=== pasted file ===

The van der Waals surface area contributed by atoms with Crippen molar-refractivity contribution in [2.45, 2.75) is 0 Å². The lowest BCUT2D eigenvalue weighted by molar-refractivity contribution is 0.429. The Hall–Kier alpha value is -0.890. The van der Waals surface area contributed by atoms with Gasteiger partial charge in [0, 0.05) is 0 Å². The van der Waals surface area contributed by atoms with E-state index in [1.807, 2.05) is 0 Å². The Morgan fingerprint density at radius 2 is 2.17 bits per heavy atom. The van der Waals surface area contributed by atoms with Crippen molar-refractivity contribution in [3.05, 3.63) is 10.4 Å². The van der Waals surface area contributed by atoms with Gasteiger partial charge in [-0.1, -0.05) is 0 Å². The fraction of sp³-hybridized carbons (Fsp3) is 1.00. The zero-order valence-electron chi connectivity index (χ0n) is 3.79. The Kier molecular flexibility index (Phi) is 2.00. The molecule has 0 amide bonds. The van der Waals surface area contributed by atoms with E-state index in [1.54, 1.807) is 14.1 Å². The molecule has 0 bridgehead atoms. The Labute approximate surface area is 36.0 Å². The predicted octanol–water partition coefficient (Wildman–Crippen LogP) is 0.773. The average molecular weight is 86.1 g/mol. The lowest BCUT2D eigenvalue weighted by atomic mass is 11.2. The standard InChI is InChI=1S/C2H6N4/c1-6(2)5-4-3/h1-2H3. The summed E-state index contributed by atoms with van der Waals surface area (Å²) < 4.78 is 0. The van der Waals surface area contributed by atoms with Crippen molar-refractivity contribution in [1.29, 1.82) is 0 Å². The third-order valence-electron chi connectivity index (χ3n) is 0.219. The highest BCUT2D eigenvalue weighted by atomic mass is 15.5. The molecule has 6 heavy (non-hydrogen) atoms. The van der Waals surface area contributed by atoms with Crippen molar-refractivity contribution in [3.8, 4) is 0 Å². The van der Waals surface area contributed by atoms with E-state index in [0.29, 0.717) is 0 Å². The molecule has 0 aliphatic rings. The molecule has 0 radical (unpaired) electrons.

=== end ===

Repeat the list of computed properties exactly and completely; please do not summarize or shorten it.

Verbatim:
The van der Waals surface area contributed by atoms with Crippen molar-refractivity contribution in [2.45, 2.75) is 0 Å². The lowest BCUT2D eigenvalue weighted by molar-refractivity contribution is 0.429. The Hall–Kier alpha value is -0.890. The van der Waals surface area contributed by atoms with Gasteiger partial charge in [0, 0.05) is 0 Å². The van der Waals surface area contributed by atoms with E-state index in [1.807, 2.05) is 0 Å². The Morgan fingerprint density at radius 2 is 2.17 bits per heavy atom. The van der Waals surface area contributed by atoms with Crippen molar-refractivity contribution in [3.05, 3.63) is 10.4 Å². The van der Waals surface area contributed by atoms with Gasteiger partial charge in [-0.1, -0.05) is 0 Å². The fraction of sp³-hybridized carbons (Fsp3) is 1.00. The zero-order valence-electron chi connectivity index (χ0n) is 3.79. The Kier molecular flexibility index (Phi) is 2.00. The molecule has 0 amide bonds. The van der Waals surface area contributed by atoms with E-state index in [1.54, 1.807) is 14.1 Å². The molecule has 0 bridgehead atoms. The Labute approximate surface area is 36.0 Å². The predicted octanol–water partition coefficient (Wildman–Crippen LogP) is 0.773. The average molecular weight is 86.1 g/mol. The lowest BCUT2D eigenvalue weighted by atomic mass is 11.2. The standard InChI is InChI=1S/C2H6N4/c1-6(2)5-4-3/h1-2H3. The summed E-state index contributed by atoms with van der Waals surface area (Å²) < 4.78 is 0. The van der Waals surface area contributed by atoms with Crippen molar-refractivity contribution in [1.29, 1.82) is 0 Å². The third-order valence-electron chi connectivity index (χ3n) is 0.219. The highest BCUT2D eigenvalue weighted by atomic mass is 15.5. The molecule has 6 heavy (non-hydrogen) atoms. The van der Waals surface area contributed by atoms with Crippen molar-refractivity contribution in [3.8, 4) is 0 Å². The van der Waals surface area contributed by atoms with E-state index in [0.29, 0.717) is 0 Å². The molecule has 0 aliphatic rings. The molecule has 0 radical (unpaired) electrons.